A. Develop ground control and flight systems to be ready for ISS by June 2012. The flight system is designed to support soft stowage in ISS for a long period of time.

      B. Primary technologies demonstration objectives: 1). Demonstrate the rapid, cost-effective development and integration of 1U for space flight. 2). Evaluate the AACs plug-and-play electronics architecture. 3). Send radio packets from at least of two modules. 4) Be able to track the cubesat from launch to re-entry.

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      Applications

      Space Applications
      The benefits from the TechEdSat investigation include a demonstration of rapidly reconfigurable Nanosat technologies for the development of future space craft. In addition, such a demonstration may ultimately reduce costs for Nanosatellite bus development, eliminate the need for physical ground station interfaces for Nanosatellites, and prove that the ISS is a reliable platform for CubeSat deployment.

      Earth Applications
      CubeSat technologies provide an array of small satellites that can be efficiently developed and deployed for a variety of research and technological purposes. By demonstrating the TechEdSat technologies with regards to communication and tracking, CubeSat ground communication systems can be designed more efficiently in order to process and transmit satellite data. Also, the TechEdSat should help demonstrate evolving, quick return capabilities for scientific samples and hardware from the ISS.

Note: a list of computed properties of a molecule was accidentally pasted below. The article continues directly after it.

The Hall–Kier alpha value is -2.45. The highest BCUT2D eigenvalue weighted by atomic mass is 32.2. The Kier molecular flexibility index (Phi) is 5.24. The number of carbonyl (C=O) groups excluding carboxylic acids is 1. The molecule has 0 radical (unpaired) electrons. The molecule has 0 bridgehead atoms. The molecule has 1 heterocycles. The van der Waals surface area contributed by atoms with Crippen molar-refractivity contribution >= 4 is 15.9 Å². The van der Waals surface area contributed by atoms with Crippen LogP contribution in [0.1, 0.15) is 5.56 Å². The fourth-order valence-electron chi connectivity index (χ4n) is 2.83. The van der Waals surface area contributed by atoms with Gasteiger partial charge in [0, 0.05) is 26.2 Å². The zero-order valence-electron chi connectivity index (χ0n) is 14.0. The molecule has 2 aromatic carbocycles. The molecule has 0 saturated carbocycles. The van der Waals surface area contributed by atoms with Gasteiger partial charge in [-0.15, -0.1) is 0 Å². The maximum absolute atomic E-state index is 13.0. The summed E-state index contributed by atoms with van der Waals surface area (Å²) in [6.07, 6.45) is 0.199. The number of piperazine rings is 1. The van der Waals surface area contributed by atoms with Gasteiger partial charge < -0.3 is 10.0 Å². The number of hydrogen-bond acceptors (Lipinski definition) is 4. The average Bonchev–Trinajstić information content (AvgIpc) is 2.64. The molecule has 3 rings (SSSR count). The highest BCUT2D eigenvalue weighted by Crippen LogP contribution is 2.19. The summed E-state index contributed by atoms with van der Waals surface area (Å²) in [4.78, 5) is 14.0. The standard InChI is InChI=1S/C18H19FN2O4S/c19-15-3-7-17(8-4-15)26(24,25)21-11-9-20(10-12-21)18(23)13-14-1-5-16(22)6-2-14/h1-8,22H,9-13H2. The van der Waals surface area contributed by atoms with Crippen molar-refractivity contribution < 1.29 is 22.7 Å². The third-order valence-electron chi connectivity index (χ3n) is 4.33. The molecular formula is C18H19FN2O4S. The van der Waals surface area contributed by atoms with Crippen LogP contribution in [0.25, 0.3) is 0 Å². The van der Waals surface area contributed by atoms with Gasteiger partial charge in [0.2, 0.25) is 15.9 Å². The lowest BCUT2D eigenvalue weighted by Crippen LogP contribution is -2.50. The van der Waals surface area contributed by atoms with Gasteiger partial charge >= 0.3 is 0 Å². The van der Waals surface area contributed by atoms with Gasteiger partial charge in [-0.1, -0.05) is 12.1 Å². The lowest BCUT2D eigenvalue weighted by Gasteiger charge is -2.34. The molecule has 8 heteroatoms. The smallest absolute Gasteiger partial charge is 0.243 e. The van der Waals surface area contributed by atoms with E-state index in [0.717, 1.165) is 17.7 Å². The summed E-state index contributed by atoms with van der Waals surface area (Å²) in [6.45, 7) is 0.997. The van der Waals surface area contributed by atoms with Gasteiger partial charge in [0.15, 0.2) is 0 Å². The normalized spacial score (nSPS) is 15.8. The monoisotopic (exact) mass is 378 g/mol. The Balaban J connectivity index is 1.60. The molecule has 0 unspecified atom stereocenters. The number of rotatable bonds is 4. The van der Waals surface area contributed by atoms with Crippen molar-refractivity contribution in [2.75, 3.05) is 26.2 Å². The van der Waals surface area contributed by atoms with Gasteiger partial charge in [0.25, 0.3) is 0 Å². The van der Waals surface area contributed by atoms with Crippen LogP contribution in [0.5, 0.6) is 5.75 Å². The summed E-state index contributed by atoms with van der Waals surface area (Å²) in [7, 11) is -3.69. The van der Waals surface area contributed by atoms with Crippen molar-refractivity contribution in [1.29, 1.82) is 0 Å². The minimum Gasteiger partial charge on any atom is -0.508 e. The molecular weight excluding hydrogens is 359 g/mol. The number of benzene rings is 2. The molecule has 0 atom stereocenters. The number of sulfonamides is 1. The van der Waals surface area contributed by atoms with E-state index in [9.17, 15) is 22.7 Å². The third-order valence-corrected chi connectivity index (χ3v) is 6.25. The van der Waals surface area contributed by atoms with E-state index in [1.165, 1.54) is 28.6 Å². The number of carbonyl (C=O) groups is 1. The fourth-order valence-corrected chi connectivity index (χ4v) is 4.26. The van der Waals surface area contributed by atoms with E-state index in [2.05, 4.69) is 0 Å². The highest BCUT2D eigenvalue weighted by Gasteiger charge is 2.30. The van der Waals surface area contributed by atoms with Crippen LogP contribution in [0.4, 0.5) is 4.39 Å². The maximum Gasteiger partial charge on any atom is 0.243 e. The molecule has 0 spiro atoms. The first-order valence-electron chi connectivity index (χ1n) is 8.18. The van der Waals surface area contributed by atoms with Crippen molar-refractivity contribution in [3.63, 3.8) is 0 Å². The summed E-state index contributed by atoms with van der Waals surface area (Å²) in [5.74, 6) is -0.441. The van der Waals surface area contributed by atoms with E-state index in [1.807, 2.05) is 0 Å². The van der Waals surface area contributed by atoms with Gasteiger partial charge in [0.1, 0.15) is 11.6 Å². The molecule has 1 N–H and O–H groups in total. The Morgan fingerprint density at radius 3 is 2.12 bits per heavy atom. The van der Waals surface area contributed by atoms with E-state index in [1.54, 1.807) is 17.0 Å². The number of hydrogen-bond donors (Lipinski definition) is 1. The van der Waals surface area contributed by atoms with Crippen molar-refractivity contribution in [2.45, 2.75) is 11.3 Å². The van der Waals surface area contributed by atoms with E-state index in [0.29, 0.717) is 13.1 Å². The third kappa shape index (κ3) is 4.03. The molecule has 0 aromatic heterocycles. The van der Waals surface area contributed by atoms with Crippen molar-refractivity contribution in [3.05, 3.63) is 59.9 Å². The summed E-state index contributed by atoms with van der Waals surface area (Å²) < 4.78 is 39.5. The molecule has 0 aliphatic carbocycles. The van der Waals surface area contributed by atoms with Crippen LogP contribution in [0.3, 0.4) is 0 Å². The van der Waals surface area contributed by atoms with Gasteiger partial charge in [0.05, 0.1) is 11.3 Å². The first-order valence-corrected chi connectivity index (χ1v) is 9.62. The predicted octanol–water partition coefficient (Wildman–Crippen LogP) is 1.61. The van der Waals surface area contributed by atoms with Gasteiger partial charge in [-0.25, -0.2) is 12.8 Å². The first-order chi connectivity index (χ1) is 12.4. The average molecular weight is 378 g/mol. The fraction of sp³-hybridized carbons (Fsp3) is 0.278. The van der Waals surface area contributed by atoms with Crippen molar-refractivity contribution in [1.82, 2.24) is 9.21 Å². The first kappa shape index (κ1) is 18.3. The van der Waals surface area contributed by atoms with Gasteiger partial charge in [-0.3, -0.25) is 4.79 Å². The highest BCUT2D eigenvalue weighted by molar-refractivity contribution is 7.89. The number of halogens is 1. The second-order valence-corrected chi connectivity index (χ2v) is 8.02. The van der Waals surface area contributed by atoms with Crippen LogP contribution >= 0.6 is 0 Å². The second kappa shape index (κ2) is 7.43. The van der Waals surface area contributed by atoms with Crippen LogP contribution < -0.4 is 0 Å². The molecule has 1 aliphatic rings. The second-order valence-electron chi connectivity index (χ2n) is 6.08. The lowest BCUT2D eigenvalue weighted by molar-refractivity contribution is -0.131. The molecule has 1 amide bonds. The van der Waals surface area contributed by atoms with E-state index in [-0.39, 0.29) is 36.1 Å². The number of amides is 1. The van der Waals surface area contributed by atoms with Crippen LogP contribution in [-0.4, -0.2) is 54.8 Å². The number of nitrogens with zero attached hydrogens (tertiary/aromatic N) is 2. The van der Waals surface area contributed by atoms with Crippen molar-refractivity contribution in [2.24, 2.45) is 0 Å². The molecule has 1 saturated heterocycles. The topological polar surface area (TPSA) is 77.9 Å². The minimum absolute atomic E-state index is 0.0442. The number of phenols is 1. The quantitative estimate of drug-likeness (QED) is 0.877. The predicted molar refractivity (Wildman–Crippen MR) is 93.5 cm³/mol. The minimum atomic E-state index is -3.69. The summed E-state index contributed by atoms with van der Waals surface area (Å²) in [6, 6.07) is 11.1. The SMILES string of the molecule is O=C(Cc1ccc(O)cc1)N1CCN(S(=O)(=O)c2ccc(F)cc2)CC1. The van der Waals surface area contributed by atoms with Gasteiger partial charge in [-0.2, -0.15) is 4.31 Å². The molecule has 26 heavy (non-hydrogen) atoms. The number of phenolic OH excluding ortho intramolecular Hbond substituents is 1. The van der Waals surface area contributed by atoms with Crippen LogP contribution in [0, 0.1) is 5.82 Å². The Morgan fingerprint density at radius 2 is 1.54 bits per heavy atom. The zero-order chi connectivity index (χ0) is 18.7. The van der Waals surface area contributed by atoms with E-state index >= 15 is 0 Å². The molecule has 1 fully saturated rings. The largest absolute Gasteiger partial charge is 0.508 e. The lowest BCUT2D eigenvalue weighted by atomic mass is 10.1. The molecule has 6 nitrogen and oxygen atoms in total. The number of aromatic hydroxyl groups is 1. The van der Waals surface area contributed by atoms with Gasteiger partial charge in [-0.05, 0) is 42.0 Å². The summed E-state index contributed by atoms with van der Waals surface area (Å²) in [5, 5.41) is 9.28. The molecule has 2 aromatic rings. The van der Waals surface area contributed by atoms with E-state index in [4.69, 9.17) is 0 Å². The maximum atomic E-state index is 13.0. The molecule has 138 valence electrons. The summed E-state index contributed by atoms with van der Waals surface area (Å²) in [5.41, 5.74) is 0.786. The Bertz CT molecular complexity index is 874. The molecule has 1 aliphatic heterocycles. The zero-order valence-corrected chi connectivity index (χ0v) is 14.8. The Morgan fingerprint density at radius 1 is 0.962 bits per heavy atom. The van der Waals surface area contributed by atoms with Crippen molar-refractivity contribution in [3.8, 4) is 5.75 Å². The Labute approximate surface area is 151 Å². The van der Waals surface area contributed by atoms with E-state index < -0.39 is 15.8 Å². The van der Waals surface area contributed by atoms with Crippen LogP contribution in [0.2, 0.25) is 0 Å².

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      Operations

      Operational Requirements
      TechEdSat is deployed from the JEM Small Satellite Orbital Deployer (J-SSOD) attached to the JEM Remote Manipulator System (JEMRMS). The Space Station Remote Manipulator System (SSRMS) is required for viewing support during deployment from the ISS.

      Operational Protocols
      TechEdSat requires ISS Crew to remove the Remove Before Flight (RBF) pin inside the JEM before the J-SSOD is transferred out through the JEM Airlock. The deployment switches then turn on after the satellite is ejected from the J-SSOD in order to prevent inadvertent satellite appendage deployment within the J-SSOD. The JEMRMS is used to retrieve the J-SSOD from the JEM airlock and moves it to the appropriate and safe deployment orientation.